Bad Faith Blowback: Ninth Circuit Dismisses Insurer’s Anti-SLAPP Motion to Strike Bad Faith Claim

An insurer that brings an action against its insured in California where the insured asserts a counterclaim alleging bad faith may consider filing a motion to strike based on California’s anti-SLAPP statute.  However, a recent federal appellate decision suggests that the insurer will face an uphill battle to prevail on such a motion.

The Ninth Circuit U.S. Court of Appeals recently upheld a district court order denying an insurer’s motion to strike an insured’s bad faith counterclaim based on the California anti-SLAPP statute. RLI Insurance Co. v. Langan Engineering, Environmental, Surveying and Landscape Architecture, D.P.C., 834 Fed.Appx. 362 (9th Cir. 2021) (“RLI”).  The underlying dispute involves Langan Engineering, Environmental, Surveying and Landscape Architecture, D.P.C.’s (“Langan”) purchase of T&R Consolidated (“T&R”).  T&R was a geotechnical engineering firm that worked on the Millennium Tower project in San Francisco, California.  Langan was named as a defendant in various lawsuits under a theory of successor liability for T&R’s work and Langan notified RLI Insurance Company (“RLI”) of the claims.

RLI initially brought an action to rescind the insurance contracts issued to its insured, Langan, due to Langan’s alleged failure to disclose potential liability from its purchase of T&R.  Langan filed a counterclaim alleging breach of the covenant of good faith and fair dealing.  RLI brought a motion to strike Langan’s counterclaim, alleging that it violates California’s anti-SLAPP statute because the bad faith counterclaim increases the expense, hassle, and nuisance of litigation.

At the trial court level, the Northern District of California denied RLI’s motion.  The first step of the anti-SLAPP analysis requires a prima facie showing that the statement or conduct underlying the legal claims qualifies for protection under the anti-SLAPP statute; then the burden shifts to the non-moving party to demonstrate a probability of prevailing on the challenged claims. The court reasoned that RLI failed to establish the first step of showing that Langan’s counterclaim arises from RLI’s protected activity of filing litigation.  Rather, the district court held that the “substance of Langan’s counterclaim is based on the underlying controversy regarding the insurance contracts and is not based on RLI’s complaint.” RLI Insurance Co. v. Langan Engineering, Environmental, Surveying and Landscape Architecture, D.P.C., 2019 WL 6612241, *3 (N.D. Cal. December 5, 2019). RLI appealed the district court’s ruling.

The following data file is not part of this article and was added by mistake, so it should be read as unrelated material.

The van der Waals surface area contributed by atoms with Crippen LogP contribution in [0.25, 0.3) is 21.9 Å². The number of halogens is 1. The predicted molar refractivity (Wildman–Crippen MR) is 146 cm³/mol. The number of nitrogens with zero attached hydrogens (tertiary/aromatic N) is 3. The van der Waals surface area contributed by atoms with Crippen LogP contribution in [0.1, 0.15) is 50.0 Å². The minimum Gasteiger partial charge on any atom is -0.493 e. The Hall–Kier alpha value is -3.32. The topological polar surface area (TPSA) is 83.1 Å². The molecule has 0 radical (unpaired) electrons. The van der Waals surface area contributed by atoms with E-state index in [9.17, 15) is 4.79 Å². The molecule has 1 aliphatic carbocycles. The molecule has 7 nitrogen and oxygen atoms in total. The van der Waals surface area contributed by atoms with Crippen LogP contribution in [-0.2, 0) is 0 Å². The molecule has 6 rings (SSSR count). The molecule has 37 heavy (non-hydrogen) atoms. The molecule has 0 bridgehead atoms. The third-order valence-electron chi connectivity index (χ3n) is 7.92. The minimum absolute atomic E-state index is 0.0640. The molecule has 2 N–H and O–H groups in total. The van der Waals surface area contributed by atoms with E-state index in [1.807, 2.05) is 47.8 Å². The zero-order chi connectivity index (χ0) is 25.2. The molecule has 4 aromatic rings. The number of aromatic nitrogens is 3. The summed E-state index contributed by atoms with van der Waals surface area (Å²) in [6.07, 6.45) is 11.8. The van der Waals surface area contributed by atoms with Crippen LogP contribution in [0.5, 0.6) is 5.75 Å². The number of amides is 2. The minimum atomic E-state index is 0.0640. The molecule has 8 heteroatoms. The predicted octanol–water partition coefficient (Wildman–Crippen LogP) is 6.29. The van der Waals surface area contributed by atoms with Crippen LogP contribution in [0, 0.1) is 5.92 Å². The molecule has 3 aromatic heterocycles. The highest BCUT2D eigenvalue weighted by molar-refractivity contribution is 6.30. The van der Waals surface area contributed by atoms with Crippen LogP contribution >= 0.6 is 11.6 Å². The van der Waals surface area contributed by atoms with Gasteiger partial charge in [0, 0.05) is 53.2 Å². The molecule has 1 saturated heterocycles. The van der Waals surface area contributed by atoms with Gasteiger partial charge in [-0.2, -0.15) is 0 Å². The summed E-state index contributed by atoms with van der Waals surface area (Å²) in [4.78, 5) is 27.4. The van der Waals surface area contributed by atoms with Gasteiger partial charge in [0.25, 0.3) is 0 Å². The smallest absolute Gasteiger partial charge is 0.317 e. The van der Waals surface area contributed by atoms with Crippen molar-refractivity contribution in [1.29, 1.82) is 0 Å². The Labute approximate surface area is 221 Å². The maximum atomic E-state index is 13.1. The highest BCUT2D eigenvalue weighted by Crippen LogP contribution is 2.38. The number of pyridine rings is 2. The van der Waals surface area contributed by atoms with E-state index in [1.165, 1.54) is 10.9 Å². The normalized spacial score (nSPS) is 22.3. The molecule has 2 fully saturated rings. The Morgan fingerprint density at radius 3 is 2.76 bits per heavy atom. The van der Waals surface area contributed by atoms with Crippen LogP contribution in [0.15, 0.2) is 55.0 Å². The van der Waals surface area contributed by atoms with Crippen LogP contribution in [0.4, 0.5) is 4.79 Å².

The Ninth Circuit affirmed the district court’s decision, reasoning that Langan’s counterclaim was not subject to the anti-SLAPP statute because “Langan’s counterclaim is based on an alleged underlying course of bad faith conduct broader than RLI’s complaint alone, making reference to RLI’s suit merely ‘evidence related to liability.’” RLI, supra, 834 Fed.Appx. at 363-364.

This decision is illustrative of the risks that insurers face when they choose to sue their insureds in California.  The RLIcase demonstrates that a counterclaim alleging bad faith against the insurer cannot be easily dismissed under California’s anti-SLAPP statute, because well-pleaded bad faith claims are based on an insurer’s alleged course of conduct.  According to the Ninth Circuit, such course of conduct is not a “protected activity” pursuant to that statute.

We note that the RLI decision does not entirely preclude an insurer’s right to assert an anti-SLAPP motion to strike.  Where the “gravamen of the entire cross-complaint” is based on the cross-defendant’s filing of a lawsuit, the anti-SLAPP statute applies. Raining Data Corp. v. Barrenecha, 175 Cal.App.4th 1363, 1374 (2009).  If the insurer is able to establish that the counterclaim is based solely on the filing of the lawsuit and that the insured is unable to demonstrate a probability of prevailing based on the pleadings, then the insurer would be able to prevail on the motion to strike.  However, as noted in the RLI decision, a counterclaim based on the insurer’s alleged underlying course of conduct will likely result in the denial of a motion to strike based on the anti-SLAPP statute.

Thus, insurers weighing lawsuits against their insureds in California should consider the risk of bad faith counterclaims, which it appears will be difficult to defeat based on the anti-SLAPP statute.

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